Staying ahead of fusarium: what to look for and when

Growers in the western provinces are right on the cusp (if not in) prime fusarium season, and knowing the ins and outs of the fungus can give you a leg-up and allow you to get out ahead of the potential problem. There are several factors to consider when dealing with fusarium, including history of the fields, current and future weather conditions, and also plant staging.

Kelly Turkington, plant pathologist with the Lacombe Research and Development Centre, Agriculture and Agri-Food Canada, says first and foremost, to better understand the risk and potential of fusarium of the cereal crop, growers should be aware of any history of the fungus on the field in question, or even neighbouring fields, as this can be an indicator of residue, increasing fusarium potential.

Turkington says when the crop is moving from flag leaf emergence to head emergence is when producers are going to want to start paying attention to the current and upcoming weather by referencing weather-based risk maps. Moisture, temperature and humidity all play a factor in the onset and development of fusarium and should all be taken into consideration when determining when to spray fungicide.

“You have to take it with a grain of salt, to look at what the forecast is like over the next two weeks. You might have conditions that are not overly conducive as the crop is moving from flag leaf into head emergence and think, well, there’s a limited risk here. But if your forecast weather conditions over the next two weeks,  suggest a lot more moisture, and from previous experience that you’ve had issues in the field, that’s the situation where things get a bit tricky in terms of trying to make that decision to spray or not to spray,” says Turkington. “But, if the risk is [moderate to] high from flag leaf emergence through the head emergence, that’s a scenario where absolutely you want to get into that crop after head emergence, because you want to protect that head tissue with that fungicide”.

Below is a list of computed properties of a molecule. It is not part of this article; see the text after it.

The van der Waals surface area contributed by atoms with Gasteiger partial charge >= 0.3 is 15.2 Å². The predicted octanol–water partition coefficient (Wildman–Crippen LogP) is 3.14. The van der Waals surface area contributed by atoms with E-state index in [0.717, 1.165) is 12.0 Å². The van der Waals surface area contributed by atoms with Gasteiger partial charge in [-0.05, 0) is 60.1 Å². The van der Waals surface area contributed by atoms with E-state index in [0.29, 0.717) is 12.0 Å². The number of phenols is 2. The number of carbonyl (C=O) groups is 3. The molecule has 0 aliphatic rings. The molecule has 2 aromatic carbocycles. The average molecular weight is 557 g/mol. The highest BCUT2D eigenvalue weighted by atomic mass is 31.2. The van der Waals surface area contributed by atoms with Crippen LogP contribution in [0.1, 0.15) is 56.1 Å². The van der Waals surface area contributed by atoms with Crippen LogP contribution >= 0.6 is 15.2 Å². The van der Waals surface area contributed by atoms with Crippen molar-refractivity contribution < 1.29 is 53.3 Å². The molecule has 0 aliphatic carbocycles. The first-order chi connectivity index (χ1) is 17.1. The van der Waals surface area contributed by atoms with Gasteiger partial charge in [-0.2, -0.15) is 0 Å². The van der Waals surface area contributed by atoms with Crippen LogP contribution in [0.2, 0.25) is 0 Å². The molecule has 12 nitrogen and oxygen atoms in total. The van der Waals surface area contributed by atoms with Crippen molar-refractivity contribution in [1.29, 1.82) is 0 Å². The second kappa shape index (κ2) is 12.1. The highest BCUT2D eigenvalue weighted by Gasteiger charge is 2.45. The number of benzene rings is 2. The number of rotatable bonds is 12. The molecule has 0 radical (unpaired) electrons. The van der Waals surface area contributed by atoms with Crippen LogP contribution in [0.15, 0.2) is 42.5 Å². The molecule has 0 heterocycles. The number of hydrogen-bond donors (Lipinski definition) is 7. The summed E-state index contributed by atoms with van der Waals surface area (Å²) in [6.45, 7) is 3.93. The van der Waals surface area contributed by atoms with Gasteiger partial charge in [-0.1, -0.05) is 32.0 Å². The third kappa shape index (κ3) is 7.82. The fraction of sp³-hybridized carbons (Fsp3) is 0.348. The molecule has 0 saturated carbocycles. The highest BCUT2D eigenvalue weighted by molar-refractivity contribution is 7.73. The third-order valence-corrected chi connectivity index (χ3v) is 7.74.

In addition to moisture, temperature and humidity also play a role and Turkington says there are some guidelines that can help growers better determine their risk and when to spray. He says when the temperature is fairly consistently between 10 and 30 degrees Celsius and when humidity is 90 per cent or above, is when fusarium can run rampant.

Although post head emergence tends to be a key time to scout for and spray for fusarium, the fungus can show up later in the growing season as well and if the weather tends to be cooler than the idealistic 10 to 30 degrees C, doesn’t mean your crop is out of the woods. Cooler conditions can mean a delay of the onset of fusarium, which then may see it show up in the cereal crop in the mid to latter part of the green filling period. He says that this may result in a higher concentration of DON, although the grain itself looks fine upon initial review.

To learn more about fusarium and the efficacy of spraying fungicides cereal crops, listen to the full interview between RealAg Radio host, Shaun Haney, and Kelly Turkington, below.

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